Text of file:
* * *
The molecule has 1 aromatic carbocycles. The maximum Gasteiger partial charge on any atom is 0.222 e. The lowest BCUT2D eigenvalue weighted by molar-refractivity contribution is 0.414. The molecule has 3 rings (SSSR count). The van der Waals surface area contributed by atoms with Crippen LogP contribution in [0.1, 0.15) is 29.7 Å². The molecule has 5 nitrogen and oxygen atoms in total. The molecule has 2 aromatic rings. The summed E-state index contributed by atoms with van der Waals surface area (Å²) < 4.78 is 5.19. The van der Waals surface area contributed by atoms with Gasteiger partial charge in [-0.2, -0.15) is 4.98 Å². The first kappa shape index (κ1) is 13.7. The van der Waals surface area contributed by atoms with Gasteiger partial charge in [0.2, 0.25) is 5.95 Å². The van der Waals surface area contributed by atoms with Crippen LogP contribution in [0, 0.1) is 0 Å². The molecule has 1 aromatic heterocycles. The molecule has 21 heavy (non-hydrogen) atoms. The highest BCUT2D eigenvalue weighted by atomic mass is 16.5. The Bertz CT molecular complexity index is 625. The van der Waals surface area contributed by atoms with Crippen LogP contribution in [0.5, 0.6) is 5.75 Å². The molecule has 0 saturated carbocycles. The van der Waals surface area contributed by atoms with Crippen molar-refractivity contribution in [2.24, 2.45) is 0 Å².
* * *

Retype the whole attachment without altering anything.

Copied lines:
The molecule has 1 aromatic carbocycles. The maximum Gasteiger partial charge on any atom is 0.222 e. The lowest BCUT2D eigenvalue weighted by molar-refractivity contribution is 0.414. The molecule has 3 rings (SSSR count). The van der Waals surface area contributed by atoms with Crippen LogP contribution in [0.1, 0.15) is 29.7 Å². The molecule has 5 nitrogen and oxygen atoms in total. The molecule has 2 aromatic rings. The summed E-state index contributed by atoms with van der Waals surface area (Å²) < 4.78 is 5.19. The van der Waals surface area contributed by atoms with Gasteiger partial charge in [-0.2, -0.15) is 4.98 Å². The first kappa shape index (κ1) is 13.7. The van der Waals surface area contributed by atoms with Gasteiger partial charge in [0.2, 0.25) is 5.95 Å². The van der Waals surface area contributed by atoms with Crippen LogP contribution in [0, 0.1) is 0 Å². The molecule has 1 aromatic heterocycles. The molecule has 21 heavy (non-hydrogen) atoms. The highest BCUT2D eigenvalue weighted by atomic mass is 16.5. The Bertz CT molecular complexity index is 625. The van der Waals surface area contributed by atoms with Crippen LogP contribution in [0.5, 0.6) is 5.75 Å². The molecule has 0 saturated carbocycles. The van der Waals surface area contributed by atoms with Crippen molar-refractivity contribution in [2.24, 2.45) is 0 Å².